Manesar is located in the conservative Hindi heartland dominated by the notorious Khap panchayats, representing the semi-feudal reality of India. It also is a home for the modern car industry marking the rise of global sector in India. These two paradigms intersected in an interesting way as shown up in the wake of the clash between the workers and the management of two giant car factories in Manesar, viz., Honda Motors and Maruti Suzuki. It reflects on the character of politics in the state that unashamedly protects both social decadence and economic advancement. On 23 July, all the prominent local leaders irrespective of their political allegiance had in a meeting of Khap Panchayats resolved that the Union in the Maruti Suzuki factory should be suppressed with force and the factory be run at any cost. It also resolved not to allow the annual unity rally of the workers of Honda Motors. In such a hostile context the workers union in Maruti Suzuki has carried on its struggle in an exemplary manner. Unlike most trade unions which limit themselves to the regular workers, the workers union in Maruti Suzuki has embraced even the casual and contract labour in its fold and practiced the class unity. In fact, while the wage revision for the regular workers was underway the major issue the union was negotiating with the management was a fair deal to the contract workers. It has been thus conducting itself resolutely on principles and not succumbing to the lure of economism, the proven recipe for the defeat of the working classes.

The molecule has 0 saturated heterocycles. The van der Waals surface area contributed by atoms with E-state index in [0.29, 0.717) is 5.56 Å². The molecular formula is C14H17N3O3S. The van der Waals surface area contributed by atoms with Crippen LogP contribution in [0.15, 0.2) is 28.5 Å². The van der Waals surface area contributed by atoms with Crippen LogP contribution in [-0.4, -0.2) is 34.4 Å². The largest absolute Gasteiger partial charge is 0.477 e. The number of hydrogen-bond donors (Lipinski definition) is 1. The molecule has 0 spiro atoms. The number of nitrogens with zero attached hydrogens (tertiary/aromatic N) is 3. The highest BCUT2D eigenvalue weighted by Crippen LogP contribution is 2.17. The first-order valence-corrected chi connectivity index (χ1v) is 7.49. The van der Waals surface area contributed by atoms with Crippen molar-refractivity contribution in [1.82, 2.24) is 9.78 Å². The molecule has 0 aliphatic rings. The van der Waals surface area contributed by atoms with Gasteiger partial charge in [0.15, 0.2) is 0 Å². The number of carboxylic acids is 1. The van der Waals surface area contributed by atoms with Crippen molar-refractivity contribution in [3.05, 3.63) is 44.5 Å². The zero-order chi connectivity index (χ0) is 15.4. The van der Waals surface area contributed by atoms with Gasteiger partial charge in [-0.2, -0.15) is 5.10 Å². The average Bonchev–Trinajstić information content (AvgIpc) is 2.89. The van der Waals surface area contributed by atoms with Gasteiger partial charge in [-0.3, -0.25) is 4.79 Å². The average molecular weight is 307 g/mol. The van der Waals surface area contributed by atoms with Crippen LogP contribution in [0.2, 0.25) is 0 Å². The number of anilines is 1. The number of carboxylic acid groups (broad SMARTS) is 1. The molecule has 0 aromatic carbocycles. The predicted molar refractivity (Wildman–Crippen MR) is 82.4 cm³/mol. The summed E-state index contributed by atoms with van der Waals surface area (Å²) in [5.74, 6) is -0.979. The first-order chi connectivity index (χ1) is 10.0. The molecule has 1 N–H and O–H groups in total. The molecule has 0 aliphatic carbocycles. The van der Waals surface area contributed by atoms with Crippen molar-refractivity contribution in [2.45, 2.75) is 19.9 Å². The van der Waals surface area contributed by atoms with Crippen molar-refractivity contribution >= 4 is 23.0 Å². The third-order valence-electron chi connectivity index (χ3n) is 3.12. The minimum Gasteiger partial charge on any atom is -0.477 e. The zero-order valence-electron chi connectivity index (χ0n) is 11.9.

The Maruti Suzuki Union had three strikes against the haughtiness of the management during the last one year. In this tense atmosphere, the spark for the recent clash was provided by an incident in the morning in which a supervisor abused a Dalit worker, Jiya Lal, in caste terms. The management suspended Jiya Lal, alleging that he slapped the supervisor. The union took up the issue and wanted Jiya Lal reinstated and an action against the supervisor. The meeting that started in the morning went on beyond 3 pm, both sides sticking to their guns. By 6 pm as the workers testified, 100 to 150 bouncers entered the factory premises and started beating the leading workers. Of course the management would deny it and attribute all violence to the workers. The exact truth about who started violence may never come out but it is largely established by the injuries the workers received that management had called the outside goons to deal with irate workers. If true, the entire responsibility of the incident, including the death of the GM should squarely be borne by the management. Even if one assumes that the workers had started violence, it was utterly criminal of the management to get the goons instead of police inside.